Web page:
The New York Yankees added Ernesto Frieri to the spring training roster to audition for a roster spot, while an even better option is sitting in free agency.
Just because it’s an insanely low-risk deal for the New York Yankees, doesn’t mean it’s the right low-risk move.
On Thursday, general manager Brian Cashman signed former closer Ernesto Frieri to a minor league contract with an invitation to spring training. This signing came after the righty impressed Yankees’ scouts during his stint with Team Colombia in the World Baseball Classic.
Frieri owns a 3.55 ERA over 296.3 career innings of work while striking out 382 batters (11.6 K/9 rate) and back in 2013, he recorded 37 saves which was good enough for seventh-most in the American League.
The 31-year-old could possibly be a valuable asset to the middle relief unit of a bullpen containing a deadly back-end tandem of Dellin Betances and Aroldis Chapman at no risk. All this is for both Frieri and the Yankees is a tryout. He’ll get some Grapefruit League innings and if he looks like he can help, the Yankees will keep him.
If not, a release or an assignment with the Scranton/Wilkes-Barre RailRiders will be coming his way but there’s no such thing as too much pitching and the signing itself isn’t necessarily the reason why signing Frieri was unwise.
The truth of the matter is he hasn’t faced major league hitters since May 24, 2015. Between then and now, he earned an invitation to Phillies spring training camp in 2016, got released before Opening Day, was unemployed all summer, pitched in winter ball in Venezuela (where he pitched in just 1.2 innings and surrendered two runs) and struck out one in merely two scoreless innings during the WBC.
Brook’s Baseball registered his fastball at an average of 95 mph during the tournament and, again, while the “no-hurt” aspect warrants this move, going after Luke Hochevar could have produced similar, if not higher, upside.
In 40 games with the Kansas City Royals in 2016, Hochevar maintained a 3.86 ERA with a 9.6 strikeout-per-nine ratio. Three years before that, he ranked fourth in strikeouts (82), third in ERA (1.92), second in batting average against and walked the fourth fewest batters (17) among American League relievers who pitched in at least 70 innings.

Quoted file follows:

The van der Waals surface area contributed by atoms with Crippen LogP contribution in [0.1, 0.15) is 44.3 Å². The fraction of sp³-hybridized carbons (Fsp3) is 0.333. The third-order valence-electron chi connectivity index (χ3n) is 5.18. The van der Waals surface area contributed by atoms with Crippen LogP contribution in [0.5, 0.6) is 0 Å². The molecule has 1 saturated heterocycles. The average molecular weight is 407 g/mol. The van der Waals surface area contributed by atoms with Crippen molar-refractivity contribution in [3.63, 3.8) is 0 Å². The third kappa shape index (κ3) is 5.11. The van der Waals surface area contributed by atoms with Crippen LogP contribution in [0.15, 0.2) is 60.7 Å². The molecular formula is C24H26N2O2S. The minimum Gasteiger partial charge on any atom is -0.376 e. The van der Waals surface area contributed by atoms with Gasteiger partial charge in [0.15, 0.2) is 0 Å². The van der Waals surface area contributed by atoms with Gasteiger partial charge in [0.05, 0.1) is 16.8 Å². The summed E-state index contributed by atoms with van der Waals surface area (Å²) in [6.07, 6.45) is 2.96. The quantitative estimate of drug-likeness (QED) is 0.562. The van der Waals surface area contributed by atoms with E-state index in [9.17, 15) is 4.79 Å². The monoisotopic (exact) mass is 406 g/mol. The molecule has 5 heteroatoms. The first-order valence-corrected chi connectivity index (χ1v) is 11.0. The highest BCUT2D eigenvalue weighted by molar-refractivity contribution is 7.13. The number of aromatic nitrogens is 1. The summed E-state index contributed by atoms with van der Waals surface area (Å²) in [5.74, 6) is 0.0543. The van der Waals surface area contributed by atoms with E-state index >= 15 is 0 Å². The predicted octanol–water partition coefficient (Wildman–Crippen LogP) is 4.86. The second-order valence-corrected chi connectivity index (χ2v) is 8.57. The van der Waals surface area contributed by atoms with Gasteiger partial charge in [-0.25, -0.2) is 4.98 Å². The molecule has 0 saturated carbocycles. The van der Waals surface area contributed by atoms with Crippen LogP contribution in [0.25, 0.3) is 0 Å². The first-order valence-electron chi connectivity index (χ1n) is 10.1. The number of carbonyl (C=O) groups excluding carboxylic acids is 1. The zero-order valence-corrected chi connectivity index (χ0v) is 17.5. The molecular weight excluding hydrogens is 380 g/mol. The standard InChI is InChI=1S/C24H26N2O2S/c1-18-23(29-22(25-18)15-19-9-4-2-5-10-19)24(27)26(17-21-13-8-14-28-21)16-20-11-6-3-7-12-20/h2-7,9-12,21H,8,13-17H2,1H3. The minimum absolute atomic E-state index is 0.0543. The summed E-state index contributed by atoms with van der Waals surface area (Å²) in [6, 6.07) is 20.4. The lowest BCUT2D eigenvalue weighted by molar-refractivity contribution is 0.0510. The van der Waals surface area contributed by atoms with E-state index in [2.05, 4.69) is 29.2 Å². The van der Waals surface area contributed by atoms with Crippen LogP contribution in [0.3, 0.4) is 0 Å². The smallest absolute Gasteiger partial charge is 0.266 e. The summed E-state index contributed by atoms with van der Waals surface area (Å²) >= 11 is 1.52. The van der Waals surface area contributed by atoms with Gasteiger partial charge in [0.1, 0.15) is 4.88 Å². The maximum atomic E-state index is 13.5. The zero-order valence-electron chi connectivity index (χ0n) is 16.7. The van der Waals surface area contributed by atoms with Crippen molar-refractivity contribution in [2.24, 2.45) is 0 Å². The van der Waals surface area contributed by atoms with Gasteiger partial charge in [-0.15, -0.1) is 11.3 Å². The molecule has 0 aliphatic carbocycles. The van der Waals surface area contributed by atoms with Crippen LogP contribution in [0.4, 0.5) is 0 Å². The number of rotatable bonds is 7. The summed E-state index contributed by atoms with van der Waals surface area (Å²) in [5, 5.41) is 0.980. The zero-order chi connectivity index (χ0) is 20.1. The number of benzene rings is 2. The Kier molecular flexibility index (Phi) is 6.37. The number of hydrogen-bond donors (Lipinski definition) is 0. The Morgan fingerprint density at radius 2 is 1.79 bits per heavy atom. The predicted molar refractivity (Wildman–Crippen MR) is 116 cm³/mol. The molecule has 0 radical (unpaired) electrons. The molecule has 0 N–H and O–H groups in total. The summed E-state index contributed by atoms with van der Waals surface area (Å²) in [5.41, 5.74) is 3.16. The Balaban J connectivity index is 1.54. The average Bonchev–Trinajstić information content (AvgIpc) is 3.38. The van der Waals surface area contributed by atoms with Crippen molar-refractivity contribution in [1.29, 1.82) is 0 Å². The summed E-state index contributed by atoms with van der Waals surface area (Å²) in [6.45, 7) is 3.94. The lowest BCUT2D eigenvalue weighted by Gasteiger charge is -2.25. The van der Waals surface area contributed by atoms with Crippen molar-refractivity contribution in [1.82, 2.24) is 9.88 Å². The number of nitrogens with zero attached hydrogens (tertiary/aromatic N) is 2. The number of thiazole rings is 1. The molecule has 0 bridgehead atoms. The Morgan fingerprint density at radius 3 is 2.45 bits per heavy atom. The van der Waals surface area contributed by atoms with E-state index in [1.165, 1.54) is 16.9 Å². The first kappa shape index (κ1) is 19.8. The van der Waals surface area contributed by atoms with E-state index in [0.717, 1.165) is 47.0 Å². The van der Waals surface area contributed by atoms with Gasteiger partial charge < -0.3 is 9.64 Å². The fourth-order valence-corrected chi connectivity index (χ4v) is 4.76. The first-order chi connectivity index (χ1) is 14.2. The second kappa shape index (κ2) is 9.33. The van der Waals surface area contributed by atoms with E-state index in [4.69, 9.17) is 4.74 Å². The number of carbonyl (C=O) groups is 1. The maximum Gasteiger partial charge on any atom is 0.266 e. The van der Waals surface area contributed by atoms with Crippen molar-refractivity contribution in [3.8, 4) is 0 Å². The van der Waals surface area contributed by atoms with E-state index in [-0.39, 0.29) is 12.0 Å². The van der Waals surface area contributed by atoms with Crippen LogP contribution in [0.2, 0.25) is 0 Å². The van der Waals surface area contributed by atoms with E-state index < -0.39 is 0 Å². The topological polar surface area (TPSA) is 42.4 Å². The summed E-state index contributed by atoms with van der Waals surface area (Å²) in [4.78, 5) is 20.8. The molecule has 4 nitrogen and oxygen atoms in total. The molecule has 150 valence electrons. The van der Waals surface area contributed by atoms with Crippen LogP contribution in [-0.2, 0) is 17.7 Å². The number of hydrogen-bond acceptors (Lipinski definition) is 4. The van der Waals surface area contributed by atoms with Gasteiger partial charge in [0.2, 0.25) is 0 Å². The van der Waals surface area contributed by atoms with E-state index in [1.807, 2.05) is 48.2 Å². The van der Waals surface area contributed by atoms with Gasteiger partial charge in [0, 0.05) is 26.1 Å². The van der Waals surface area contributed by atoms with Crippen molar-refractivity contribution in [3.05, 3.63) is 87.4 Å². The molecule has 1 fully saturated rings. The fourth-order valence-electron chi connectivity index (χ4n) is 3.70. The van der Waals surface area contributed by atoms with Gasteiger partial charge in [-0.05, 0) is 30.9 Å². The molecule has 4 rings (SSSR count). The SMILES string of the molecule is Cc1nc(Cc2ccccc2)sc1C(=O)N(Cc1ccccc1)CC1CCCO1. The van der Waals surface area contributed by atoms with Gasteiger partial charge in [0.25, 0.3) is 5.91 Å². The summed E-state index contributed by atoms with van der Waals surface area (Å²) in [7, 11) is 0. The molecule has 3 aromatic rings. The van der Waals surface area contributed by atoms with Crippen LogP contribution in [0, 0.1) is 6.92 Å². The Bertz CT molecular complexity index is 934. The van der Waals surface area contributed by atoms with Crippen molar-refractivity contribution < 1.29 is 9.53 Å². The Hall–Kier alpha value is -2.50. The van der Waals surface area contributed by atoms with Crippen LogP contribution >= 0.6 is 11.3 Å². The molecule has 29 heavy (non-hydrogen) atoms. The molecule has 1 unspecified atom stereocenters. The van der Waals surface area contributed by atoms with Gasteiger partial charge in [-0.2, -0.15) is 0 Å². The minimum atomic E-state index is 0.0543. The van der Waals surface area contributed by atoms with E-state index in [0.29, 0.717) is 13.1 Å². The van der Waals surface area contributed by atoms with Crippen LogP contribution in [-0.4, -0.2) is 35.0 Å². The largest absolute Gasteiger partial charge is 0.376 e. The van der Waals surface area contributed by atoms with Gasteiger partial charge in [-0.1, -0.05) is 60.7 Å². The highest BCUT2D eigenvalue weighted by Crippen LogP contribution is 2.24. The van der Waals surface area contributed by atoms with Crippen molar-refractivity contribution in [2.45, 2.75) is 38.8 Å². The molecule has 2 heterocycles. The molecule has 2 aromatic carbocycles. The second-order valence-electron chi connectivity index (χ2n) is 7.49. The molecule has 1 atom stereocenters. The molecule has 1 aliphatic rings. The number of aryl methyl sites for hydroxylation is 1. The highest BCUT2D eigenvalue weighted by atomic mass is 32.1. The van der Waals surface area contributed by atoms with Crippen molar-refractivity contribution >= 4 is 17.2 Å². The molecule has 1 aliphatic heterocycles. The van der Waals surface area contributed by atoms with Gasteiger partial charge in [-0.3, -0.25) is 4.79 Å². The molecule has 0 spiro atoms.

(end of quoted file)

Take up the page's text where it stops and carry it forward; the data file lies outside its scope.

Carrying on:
So why is he a free agent and not signed with a team yet? Well, Hochevar underwent surgery to fix his thoracic outlet syndrome — a neurogenic issue caused by the compression of nerves near the neck and shoulder — back in late July.
The surgery was deemed a success, and Hochevar can return to the mound within the next month.
Matt Harvey, Tyson Ross and Phil Hughes have had the same surgery over the last few years and Chris Young, one of Hochevar’s former teammates, overcame the surgery during the later portion of his career. So there’s a glimmer hope he can overcome this.
Hochevar also underwent Tommy John surgery which sidelined him for the entire 2014 season and part of 2015, but he still posted fairly respectable numbers (3.78 ERA, 9.1 K/9) thanks to the institution of a brand-new knuckle-curve which held opponents to a .177 batting average against and a cutter which held opponents to a .200 batting average against.
At the very least, it was better than what Frieri has displayed in the majors since 2015.
To reiterate, the hurler Cashman did sign to a contract can very well help the Yankees — a team that could use an upgrade in the middle innings beyond rookies and additional 40-man options — contend in 2017. But the fact that a one-year incentive deal, like the one given to Jon Niese, wasn’t considered for a pitcher who hasn’t let up a run in 10.2 postseason innings (38 batters faced) is certainly a head-scratcher.
Yes, the injury risk is there. However, the risk that Frieri continues the narrative of being ineffective exists as well. Considering the fact that Hochevar, who carries a more attractive major league resume, might have to settle for a minor league deal as well makes you wonder why Cashman didn’t try to pull off his magic on him instead of Frieri. But let’s digress a bit.
The reason Cashman didn’t venture into what seems like a better investment could simply be justified by Hochevar not wanting a minor-league deal or they [the Yankees] didn’t want to deal with the medical issues.
Frieri is also closer to regular season ready, as he has at least thrown a baseball over the last few months in competitive play but in the end, it’s nothing to lose sleep over as it’s just another veteran given a shot to restore their career in the Bronx.
In all likelihood, this column really won’t mean much in the long run. We’re honestly just talking about which reclamation project we’d prefer to watch New York pull off next. Either one of these guys has the potential to be a valuable asset but history tells us, they might just join the list of forgotten Yankees.
What do you think fans? Would you have rather seen Cashman invest in Hochevar? Are you content with Frieri? Let your voice be heard in the comments below or join the conversation on Twitter.